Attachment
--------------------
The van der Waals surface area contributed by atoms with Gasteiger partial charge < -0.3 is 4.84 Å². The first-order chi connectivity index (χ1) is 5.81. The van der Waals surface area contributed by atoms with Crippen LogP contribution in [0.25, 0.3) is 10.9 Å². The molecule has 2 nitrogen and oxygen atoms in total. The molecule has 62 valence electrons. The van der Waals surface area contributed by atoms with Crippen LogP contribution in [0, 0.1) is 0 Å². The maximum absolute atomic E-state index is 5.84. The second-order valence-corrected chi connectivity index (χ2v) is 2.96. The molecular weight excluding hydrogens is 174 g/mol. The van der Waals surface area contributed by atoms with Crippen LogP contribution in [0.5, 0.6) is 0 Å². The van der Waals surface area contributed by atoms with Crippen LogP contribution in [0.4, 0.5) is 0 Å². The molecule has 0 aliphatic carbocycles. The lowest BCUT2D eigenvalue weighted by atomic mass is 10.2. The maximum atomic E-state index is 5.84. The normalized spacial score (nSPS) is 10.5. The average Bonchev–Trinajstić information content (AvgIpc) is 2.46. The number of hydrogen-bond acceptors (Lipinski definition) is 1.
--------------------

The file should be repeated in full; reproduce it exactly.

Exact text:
The van der Waals surface area contributed by atoms with Gasteiger partial charge < -0.3 is 4.84 Å². The first-order chi connectivity index (χ1) is 5.81. The van der Waals surface area contributed by atoms with Crippen LogP contribution in [0.25, 0.3) is 10.9 Å². The molecule has 2 nitrogen and oxygen atoms in total. The molecule has 62 valence electrons. The van der Waals surface area contributed by atoms with Crippen LogP contribution in [0, 0.1) is 0 Å². The maximum absolute atomic E-state index is 5.84. The second-order valence-corrected chi connectivity index (χ2v) is 2.96. The molecular weight excluding hydrogens is 174 g/mol. The van der Waals surface area contributed by atoms with Crippen LogP contribution in [0.5, 0.6) is 0 Å². The van der Waals surface area contributed by atoms with Crippen LogP contribution in [0.4, 0.5) is 0 Å². The molecule has 0 aliphatic carbocycles. The lowest BCUT2D eigenvalue weighted by atomic mass is 10.2. The maximum atomic E-state index is 5.84. The normalized spacial score (nSPS) is 10.5. The average Bonchev–Trinajstić information content (AvgIpc) is 2.46. The number of hydrogen-bond acceptors (Lipinski definition) is 1.